Hurrem's meteoric rise through the harem ruffled more than a few feathers. As the sultan began to consult her more and more on matters of state, his advisers began to grumble, and spread rumors that Hurrem was a witch who had ensnared their sultan. Suleiman, unlike a certain contemporary, quickly executed anyone who accused Hurrem of witchcraft, but he could not entirely suppress the rumors.

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Suleiman the Magnificent
Additionally, Hurrem had rivals within the harem. Mahidevran, Suleiman's former favorite and the mother of his heir, was no great lover of Hurrem. She resented Hurrem's displacing her in the sultan's favor, and feared that Hurrem's influence over the sultan would impact her son's, Mustafa, chances of succeeding Suleiman as sultan. This dislike culminated in Mahidevran calling Hurrem 'sold meat', then physically attacking her, scratching Hurrem's face, and tearing out her hair.

However, Hurrem was no dummy. When the sultan called for her she refused to come, claiming that her scratched face and torn out hair made her unworthy to be in his presence. Suleiman, not used to being told no, stormed down to his harem to find out what was going on. When Hurrem told him what had happened with Mahidevran, Suleiman sent both Mahidevran and Mustafa to the province of Manisa.

The Ottoman custom of the time was that each concubine was allowed to have only one son, and when that son came of age he and his mother would be sent out to govern a province. However, she and Suleiman broke with tradition, having six children together--five sons and a daughter. As time went on, Suleiman became monogamous, and started marrying off his other concubines. After his mother's death in 1534, Suleiman once again broke with tradition, and married Hurrem in a magnificent ceremony.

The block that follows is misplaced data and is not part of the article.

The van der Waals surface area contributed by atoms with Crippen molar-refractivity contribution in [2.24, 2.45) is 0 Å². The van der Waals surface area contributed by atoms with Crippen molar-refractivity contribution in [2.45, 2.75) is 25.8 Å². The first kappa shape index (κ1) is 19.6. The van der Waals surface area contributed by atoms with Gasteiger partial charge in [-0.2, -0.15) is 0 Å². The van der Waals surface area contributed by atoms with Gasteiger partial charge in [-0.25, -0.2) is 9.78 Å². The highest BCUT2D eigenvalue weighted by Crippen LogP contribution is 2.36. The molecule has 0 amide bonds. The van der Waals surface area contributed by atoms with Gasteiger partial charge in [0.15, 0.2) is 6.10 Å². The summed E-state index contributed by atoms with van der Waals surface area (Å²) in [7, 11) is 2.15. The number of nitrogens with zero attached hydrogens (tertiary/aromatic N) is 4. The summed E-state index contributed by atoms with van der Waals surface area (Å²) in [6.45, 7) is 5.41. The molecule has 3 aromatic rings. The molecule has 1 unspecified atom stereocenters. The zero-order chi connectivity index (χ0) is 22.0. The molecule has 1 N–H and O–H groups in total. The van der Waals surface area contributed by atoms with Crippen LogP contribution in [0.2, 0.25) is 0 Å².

The marriage of Suleiman was a fairly big deal. It had been hundreds of years since a Sultan had married. The women that bore the Sultan's children were considered concubines, not wives. This was because upon marriage the groom gave the bride a dowry that became her property. Marrying dozens of women became astronomically expensive. Additionally, having concubines prevented one woman from becoming too powerful, and holding too much sway over the Sultan. So when Hurrem became queen, the people became nervous.


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Ibrahim Pasha
Most nervous was Ibrahim Pasha, the Grand Vizier. Ibrahim had consistently supported Mahidevran and her son, which put Hurrem and her sons in danger. Hurrem wanted one of her sons to become sultan after Suleiman, and Mustafa was in the way of that. Ibrahim's continued support for Mahidevran and Mustafa, combined with his failures in the war against the Safavid peoples meant he was on thin ice with the sultan. When Ibrahim signed a document using the title of sultan, Suleiman ordered him executed, and Rustem, Hurrem and Suleiman's son in law, was installed in Ibrahim's stead.

Another person with every right to be nervous was Mustafa. He was incredibly popular with the people, and popular princes had led coups before. As he grew older Suleiman was, understandably, nervous that his son would overthrow him. Rumors of rebellion reached him, and in 1553, Suleiman had his eldest son executed.